It’s hatching time of year for masked lapwing chicks!
Some weeks in wildlife caring are just pure joy! Last week one of our WILVOS who was working on the Bruce Highway upgrade rang to ask if I’d take four plover eggs and try to hatch them. There should be more Environment Officers like Dallas on big developments. He goes above and beyond to save any wildlife impacted upon by the human bulldozer! Ready for any wildlife challenge, I turned on the humidicrib and frantically researched all the information I had on hatching masked lapwing eggs. I’m experienced at incubating silky bantam eggs but wildlife situations usually like to test your specific knowledge.
After a quick photograph the eggs were settled in their original nest material in the humidicrib. Was that squeaking we could hear in the egg? I just hoped the temperature and humidity would be just what they needed to hatch successfully. Checking on them when getting up to feed my little gliders their 2am feed, I was delighted to see two big legs and the rear end of a chick appearing from the egg. The gliders had to wait while I surreptitiously videoed the hatching. By the time the gliders were fed, another was on the way. By sunup there were 3 bedraggled little ‘plovers’ in the nest. It was a long almost 48 hour wait for the final egg to hatch, which it did successfully. By this time I had borrowed two day-old silky chickens from my daughter, as they are very good at teaching others to scratch around and peck the ground for their food. They had all graduated to a guinea pig hutch, still coming into the humidicrib at night.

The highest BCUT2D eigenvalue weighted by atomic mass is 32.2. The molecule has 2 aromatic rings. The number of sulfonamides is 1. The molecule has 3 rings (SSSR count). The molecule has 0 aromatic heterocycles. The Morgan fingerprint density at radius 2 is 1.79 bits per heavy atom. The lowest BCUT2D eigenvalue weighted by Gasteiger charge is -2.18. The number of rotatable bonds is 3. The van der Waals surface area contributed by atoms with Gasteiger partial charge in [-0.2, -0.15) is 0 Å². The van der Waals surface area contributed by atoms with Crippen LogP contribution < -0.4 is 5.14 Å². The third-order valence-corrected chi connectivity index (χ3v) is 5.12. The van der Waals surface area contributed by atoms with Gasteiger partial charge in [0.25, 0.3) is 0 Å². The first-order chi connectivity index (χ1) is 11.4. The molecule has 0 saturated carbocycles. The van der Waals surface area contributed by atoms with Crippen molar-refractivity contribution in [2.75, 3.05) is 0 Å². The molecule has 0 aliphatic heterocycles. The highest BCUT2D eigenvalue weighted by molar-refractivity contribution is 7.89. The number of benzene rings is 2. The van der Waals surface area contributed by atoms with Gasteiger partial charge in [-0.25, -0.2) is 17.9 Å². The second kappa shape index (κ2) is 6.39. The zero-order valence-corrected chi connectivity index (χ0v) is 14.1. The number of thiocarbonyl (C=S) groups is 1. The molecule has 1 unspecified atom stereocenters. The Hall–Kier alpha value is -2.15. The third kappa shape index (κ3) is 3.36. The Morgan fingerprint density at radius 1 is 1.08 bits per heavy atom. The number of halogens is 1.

Now I have four cute fluffy masked lapwing plovers eating me out of house and home. I try to keep their diet as natural as possible and am highly entertained with the tug-of-war which ensures when they find a large earthworm in the mulch. They have a special supplemented meat mix which I initially rolled into tiny little worms and put in with the earthworms. That fooled them! Lilly pilly fruit which I had frozen from last year is enjoyed, along with greens, fruit, vegetables and canary seed. Natural grass seeds, little ground plants and hiding invertebrates are all pecked at with gusto. Their rate of growth is in tune with the amount they eat! Think of these little darlings next time a plover is ‘bombing’ you. This is the precious treasure they are protecting!